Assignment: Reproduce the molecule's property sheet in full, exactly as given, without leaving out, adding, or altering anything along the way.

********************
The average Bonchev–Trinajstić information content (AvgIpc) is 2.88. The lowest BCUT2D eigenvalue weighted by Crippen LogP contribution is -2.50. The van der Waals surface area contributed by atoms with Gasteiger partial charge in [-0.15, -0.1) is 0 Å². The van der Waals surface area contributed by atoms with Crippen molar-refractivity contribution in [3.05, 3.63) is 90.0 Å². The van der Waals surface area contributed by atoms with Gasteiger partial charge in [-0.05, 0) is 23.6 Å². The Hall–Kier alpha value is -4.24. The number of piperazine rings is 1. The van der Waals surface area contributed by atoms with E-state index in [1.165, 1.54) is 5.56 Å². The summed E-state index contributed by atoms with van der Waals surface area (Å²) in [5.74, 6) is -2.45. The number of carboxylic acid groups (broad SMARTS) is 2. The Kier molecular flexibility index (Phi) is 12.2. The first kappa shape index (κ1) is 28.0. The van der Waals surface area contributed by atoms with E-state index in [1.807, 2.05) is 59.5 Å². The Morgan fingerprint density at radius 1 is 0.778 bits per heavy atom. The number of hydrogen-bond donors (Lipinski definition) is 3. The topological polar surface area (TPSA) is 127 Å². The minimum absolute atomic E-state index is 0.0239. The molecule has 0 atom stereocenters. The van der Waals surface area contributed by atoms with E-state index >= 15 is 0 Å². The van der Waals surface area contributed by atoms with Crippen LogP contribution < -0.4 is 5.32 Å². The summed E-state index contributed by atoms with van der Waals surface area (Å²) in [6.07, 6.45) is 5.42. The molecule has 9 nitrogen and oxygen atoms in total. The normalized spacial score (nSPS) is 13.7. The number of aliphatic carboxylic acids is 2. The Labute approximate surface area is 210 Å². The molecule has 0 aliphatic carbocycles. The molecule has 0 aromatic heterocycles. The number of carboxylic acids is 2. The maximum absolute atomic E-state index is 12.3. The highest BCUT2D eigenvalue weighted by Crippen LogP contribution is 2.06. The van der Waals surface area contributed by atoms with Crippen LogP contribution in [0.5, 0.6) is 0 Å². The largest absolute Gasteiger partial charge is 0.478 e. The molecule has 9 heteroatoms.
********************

The average Bonchev–Trinajstić information content (AvgIpc) is 2.88. The lowest BCUT2D eigenvalue weighted by Crippen LogP contribution is -2.50. The van der Waals surface area contributed by atoms with Gasteiger partial charge in [-0.15, -0.1) is 0 Å². The van der Waals surface area contributed by atoms with Crippen molar-refractivity contribution in [3.05, 3.63) is 90.0 Å². The van der Waals surface area contributed by atoms with Gasteiger partial charge in [-0.05, 0) is 23.6 Å². The Hall–Kier alpha value is -4.24. The number of piperazine rings is 1. The van der Waals surface area contributed by atoms with E-state index in [1.165, 1.54) is 5.56 Å². The summed E-state index contributed by atoms with van der Waals surface area (Å²) in [5.74, 6) is -2.45. The number of carboxylic acid groups (broad SMARTS) is 2. The Kier molecular flexibility index (Phi) is 12.2. The first kappa shape index (κ1) is 28.0. The van der Waals surface area contributed by atoms with E-state index in [1.807, 2.05) is 59.5 Å². The Morgan fingerprint density at radius 1 is 0.778 bits per heavy atom. The number of hydrogen-bond donors (Lipinski definition) is 3. The topological polar surface area (TPSA) is 127 Å². The minimum absolute atomic E-state index is 0.0239. The molecule has 0 atom stereocenters. The van der Waals surface area contributed by atoms with E-state index >= 15 is 0 Å². The van der Waals surface area contributed by atoms with Crippen LogP contribution < -0.4 is 5.32 Å². The summed E-state index contributed by atoms with van der Waals surface area (Å²) in [6.07, 6.45) is 5.42. The molecule has 9 nitrogen and oxygen atoms in total. The normalized spacial score (nSPS) is 13.7. The number of aliphatic carboxylic acids is 2. The Labute approximate surface area is 210 Å². The molecule has 0 aliphatic carbocycles. The molecule has 0 aromatic heterocycles. The number of carboxylic acids is 2. The maximum absolute atomic E-state index is 12.3. The highest BCUT2D eigenvalue weighted by Crippen LogP contribution is 2.06. The van der Waals surface area contributed by atoms with Crippen LogP contribution in [0.5, 0.6) is 0 Å². The largest absolute Gasteiger partial charge is 0.478 e. The molecule has 9 heteroatoms.